In 1950 Betty and Herb, together with a group of other University of Melbourne students and ASCM members, including John Bayly, Alan Hunt and Vern Bailey, set in motion a pioneering initiative in international aid focused on Indonesia. The main idea behind the programme – that Australian graduates would not only make available their technical expertise in response to the shortage of skilled graduates in the new Republic, but also take part in Indonesian society as a whole, living and working alongside their Indonesian colleagues – had first arisen during discussions at a World University Service Assembly that year. Betty was secretary of the initial planning committee of what would become known as the Volunteer Graduate Scheme for Indonesia (VGS). The Volunteer Graduate Scheme was the first incarnation of AVI (Australian Volunteers International), which has programmes in communities across Asia, the Pacific and the world.
The founders of the VGS envisaged the initiative as an expression of unity and understanding across cultures, that would promote genuine understanding of and solidarity with Indonesia. Salary equality was a central aspect of the Scheme. Volunteer graduates worked on the same pay scales and conditions as similarly qualified Indonesians – a departure from the usual custom among expatriates working in Indonesia at that time. The VGS was officially recognised by both the Australian and Indonesian governments in 1954.
In January 1953, while travelling home from India, Betty visited Herb in Jakarta, where he was then employed in the Ministry of Information. They became engaged, and were married on 29 December 1953 at the South Camberwell Methodist Church, Melbourne.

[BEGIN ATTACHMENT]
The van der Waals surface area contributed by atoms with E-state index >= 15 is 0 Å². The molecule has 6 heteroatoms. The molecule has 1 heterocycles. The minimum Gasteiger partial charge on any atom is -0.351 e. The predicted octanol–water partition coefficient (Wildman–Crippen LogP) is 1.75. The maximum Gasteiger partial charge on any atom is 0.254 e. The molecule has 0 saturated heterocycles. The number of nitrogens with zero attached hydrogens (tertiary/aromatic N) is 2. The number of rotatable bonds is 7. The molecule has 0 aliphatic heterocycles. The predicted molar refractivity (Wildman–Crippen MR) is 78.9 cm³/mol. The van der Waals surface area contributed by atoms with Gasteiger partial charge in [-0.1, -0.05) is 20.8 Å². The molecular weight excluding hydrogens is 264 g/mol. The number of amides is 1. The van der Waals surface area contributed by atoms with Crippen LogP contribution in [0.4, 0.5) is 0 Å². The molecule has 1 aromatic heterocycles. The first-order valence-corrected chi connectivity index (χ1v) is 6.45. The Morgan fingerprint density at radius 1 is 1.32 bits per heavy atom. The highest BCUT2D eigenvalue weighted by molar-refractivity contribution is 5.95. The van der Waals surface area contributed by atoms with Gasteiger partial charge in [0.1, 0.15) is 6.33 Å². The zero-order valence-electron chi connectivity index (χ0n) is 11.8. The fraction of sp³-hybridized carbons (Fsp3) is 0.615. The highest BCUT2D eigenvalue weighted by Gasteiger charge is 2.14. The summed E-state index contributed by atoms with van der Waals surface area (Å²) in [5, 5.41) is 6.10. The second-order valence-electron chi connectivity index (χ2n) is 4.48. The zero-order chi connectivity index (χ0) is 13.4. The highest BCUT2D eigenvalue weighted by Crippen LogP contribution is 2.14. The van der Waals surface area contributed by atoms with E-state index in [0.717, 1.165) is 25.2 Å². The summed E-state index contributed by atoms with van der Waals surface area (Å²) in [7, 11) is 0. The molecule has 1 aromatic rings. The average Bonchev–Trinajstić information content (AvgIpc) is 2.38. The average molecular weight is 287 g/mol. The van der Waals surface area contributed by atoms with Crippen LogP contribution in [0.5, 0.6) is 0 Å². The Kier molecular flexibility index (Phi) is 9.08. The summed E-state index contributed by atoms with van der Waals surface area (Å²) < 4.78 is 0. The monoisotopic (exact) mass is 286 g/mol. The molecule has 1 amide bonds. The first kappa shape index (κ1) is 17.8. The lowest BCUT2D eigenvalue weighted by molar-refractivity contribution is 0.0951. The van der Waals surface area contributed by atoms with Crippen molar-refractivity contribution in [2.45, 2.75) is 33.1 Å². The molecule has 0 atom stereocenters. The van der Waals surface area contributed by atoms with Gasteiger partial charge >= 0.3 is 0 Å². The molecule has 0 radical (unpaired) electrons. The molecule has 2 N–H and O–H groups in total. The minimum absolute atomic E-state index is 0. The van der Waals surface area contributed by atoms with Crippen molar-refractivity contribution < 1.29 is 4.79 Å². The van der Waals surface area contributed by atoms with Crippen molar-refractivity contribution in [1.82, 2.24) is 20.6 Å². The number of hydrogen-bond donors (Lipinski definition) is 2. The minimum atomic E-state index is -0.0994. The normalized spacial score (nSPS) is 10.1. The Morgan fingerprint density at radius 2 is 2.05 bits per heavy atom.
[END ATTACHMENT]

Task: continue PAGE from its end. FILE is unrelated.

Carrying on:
From July 1954 to August 1956, Betty and Herb lived and worked in Jakarta, under the auspices of the Volunteer Graduate Scheme. Betty was employed in the English Language Inspectorate in the Ministry of Education, Instruction and Culture.
In late 1957, Betty and Herb arrived at Cornell University in Ithaca, New York, where Herb completed his doctorate on the decline of Indonesian constitutional democracy. The first draft of Herb’s thesis was typed by Betty – an example of the close supportive role she played in Herb’s work. The Feiths formed part of a circle of friends and colleagues who were from Indonesia or working in the field of Indonesian Studies at Cornell at that time, among whom was Indonesian teacher and academic, Kurnianingrat Ali Sastroamijoyo, and Australian scholar and public servant, David Penny, and his wife Janet Penny
The Feiths returned to Australia at the end of 1960, living for a year in Canberra before re-settling in Melbourne with their son David and their daughter Annie. Another son, Robert, was born in 1963. After returning to Australia, Betty and Herb remained closely involved with Indonesia and with promoting understanding among Australians of their nearest northern neighbour. The family lived in Jakarta for a year in 1967, during which time Betty worked for the Indonesian Council of Churches.